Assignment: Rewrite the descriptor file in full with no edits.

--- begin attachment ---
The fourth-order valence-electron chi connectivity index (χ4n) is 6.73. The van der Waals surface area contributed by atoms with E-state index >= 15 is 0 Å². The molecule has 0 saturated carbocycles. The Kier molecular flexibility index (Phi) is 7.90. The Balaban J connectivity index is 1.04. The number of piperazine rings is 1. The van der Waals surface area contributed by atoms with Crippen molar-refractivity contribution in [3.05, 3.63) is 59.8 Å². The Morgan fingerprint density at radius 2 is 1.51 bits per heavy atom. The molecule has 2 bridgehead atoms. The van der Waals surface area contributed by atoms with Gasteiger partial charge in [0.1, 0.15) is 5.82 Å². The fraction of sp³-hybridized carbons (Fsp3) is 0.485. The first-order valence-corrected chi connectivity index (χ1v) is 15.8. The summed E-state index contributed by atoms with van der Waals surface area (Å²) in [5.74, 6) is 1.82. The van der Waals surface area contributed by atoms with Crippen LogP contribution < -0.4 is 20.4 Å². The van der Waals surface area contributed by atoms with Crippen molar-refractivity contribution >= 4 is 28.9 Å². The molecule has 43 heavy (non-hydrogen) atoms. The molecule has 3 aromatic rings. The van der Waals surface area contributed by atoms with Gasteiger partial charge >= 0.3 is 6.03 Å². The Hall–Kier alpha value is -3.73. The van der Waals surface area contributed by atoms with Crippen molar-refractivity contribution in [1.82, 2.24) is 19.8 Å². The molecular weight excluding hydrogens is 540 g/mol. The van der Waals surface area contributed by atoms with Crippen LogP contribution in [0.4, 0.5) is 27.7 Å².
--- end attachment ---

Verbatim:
The fourth-order valence-electron chi connectivity index (χ4n) is 6.73. The van der Waals surface area contributed by atoms with E-state index >= 15 is 0 Å². The molecule has 0 saturated carbocycles. The Kier molecular flexibility index (Phi) is 7.90. The Balaban J connectivity index is 1.04. The number of piperazine rings is 1. The van der Waals surface area contributed by atoms with Crippen molar-refractivity contribution in [3.05, 3.63) is 59.8 Å². The Morgan fingerprint density at radius 2 is 1.51 bits per heavy atom. The molecule has 2 bridgehead atoms. The van der Waals surface area contributed by atoms with Gasteiger partial charge in [0.1, 0.15) is 5.82 Å². The fraction of sp³-hybridized carbons (Fsp3) is 0.485. The first-order valence-corrected chi connectivity index (χ1v) is 15.8. The summed E-state index contributed by atoms with van der Waals surface area (Å²) in [5.74, 6) is 1.82. The van der Waals surface area contributed by atoms with Crippen LogP contribution < -0.4 is 20.4 Å². The van der Waals surface area contributed by atoms with Crippen molar-refractivity contribution >= 4 is 28.9 Å². The molecule has 43 heavy (non-hydrogen) atoms. The molecule has 3 aromatic rings. The van der Waals surface area contributed by atoms with Gasteiger partial charge >= 0.3 is 6.03 Å². The Hall–Kier alpha value is -3.73. The van der Waals surface area contributed by atoms with Crippen molar-refractivity contribution in [1.82, 2.24) is 19.8 Å². The molecular weight excluding hydrogens is 540 g/mol. The van der Waals surface area contributed by atoms with Crippen LogP contribution in [0.4, 0.5) is 27.7 Å².